Ligands for several nuclear receptors inhibit expression of stromelysin in human retinal pigmented epithelial cells

C. L. Schoenfeld, S. F. Hackett, P. A. Campochiaro

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Abstract

Purpose. We have previously demonstrated that all-trans retinoic acid (RA) inhibits the proliferation of retinal pigmented epithelial (RPE) cells, and that the inhibitory effect of RA is enhanced when it is used in combination with ligands for other nuclear receptors including dexamethasone (Dex), tri-iodothyronine (T3), or vitamin D3 (D3). In this study, we sought to determine if RA, Dex, T3 and D3 alter gene expression in RPE cells; for our target gene we selected stromelysin, a metalloproteinase. Methods. Human RPE cells at confluence were incubated for 14 h with vehicle alone, 12-O-tetradecanoylphorbol 13-acetate (TPA; 162 nM), or RA, T3, or D3 (1 μM) in the presence or absence of TPA. Total RNA was isolated and unique oligonucleotide pairs for human stromelysin were used to measure stromelysin mRNA by RT-PCR. Primers for ribosomal RNA were used in all reactions as an internal control. Results. There was low level constitutive expression of stromelysin in cultured RPE that was markedly stimulated by incubation with TPA and markedly decreased by incubation with RA. Co-incubation with TPA and RA, Dex, T3, or D3 blocked the induction by TPA. Conclusions. RA, Dex, T3, and D3 are all strong inhibitors of stromelysin gene expression in RPE cells. Since TPA stimulates transcription through the AP-1 site, the nuclear receptors may all act through antagonism at AP-1 and this may result in their inhibition of RPE proliferation. Inhibition of stromelysin expression in RPE cells by RA, Dex, T3, and D3 may have implications for therapy of choroidal neovascularization in which metalloproteinases have been implicated.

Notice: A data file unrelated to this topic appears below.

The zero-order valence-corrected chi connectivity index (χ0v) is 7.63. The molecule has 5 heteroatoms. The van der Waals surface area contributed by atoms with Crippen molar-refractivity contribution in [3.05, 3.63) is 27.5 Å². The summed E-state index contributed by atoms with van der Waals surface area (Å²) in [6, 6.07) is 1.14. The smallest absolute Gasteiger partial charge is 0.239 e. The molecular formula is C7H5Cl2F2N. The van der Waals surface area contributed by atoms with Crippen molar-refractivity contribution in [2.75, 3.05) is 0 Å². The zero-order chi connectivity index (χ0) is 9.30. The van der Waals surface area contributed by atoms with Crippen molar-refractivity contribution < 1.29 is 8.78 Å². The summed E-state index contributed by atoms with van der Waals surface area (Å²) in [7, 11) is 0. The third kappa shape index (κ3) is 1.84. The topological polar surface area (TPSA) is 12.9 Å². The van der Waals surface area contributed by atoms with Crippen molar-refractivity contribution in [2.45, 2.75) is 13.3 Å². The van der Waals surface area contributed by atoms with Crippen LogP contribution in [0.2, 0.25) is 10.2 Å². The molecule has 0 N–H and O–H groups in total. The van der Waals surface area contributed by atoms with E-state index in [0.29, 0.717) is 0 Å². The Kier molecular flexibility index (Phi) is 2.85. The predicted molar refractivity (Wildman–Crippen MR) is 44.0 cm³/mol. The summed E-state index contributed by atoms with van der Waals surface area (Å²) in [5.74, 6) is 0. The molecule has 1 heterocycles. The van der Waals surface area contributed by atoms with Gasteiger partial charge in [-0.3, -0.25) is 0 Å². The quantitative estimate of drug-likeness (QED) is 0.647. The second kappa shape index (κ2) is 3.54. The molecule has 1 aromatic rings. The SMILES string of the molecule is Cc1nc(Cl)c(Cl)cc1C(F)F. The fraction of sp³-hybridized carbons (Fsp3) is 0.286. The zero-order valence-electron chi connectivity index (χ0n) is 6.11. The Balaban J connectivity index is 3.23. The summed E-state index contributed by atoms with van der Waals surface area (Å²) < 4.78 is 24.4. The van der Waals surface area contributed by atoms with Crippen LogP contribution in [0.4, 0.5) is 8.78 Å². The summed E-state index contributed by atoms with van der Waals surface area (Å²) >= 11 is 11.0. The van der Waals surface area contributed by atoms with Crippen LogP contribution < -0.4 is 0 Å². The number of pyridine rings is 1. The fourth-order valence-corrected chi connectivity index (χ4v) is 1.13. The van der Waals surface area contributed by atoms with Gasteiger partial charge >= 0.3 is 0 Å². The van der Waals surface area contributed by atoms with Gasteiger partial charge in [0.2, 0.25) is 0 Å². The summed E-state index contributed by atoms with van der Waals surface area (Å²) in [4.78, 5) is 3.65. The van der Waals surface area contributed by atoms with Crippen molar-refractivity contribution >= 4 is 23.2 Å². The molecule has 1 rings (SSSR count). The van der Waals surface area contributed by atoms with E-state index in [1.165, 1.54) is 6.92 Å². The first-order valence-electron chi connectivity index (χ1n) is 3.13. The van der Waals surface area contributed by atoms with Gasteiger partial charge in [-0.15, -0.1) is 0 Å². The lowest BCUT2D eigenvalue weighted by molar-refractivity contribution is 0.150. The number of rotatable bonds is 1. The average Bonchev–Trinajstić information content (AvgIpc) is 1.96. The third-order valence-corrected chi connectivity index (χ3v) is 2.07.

Original languageEnglish (US)
Pages (from-to)S1143
JournalInvestigative Ophthalmology and Visual Science
Volume37
Issue number3
StatePublished - Feb 15 1996

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ASJC Scopus subject areas

  • Ophthalmology
  • Sensory Systems
  • Cellular and Molecular Neuroscience

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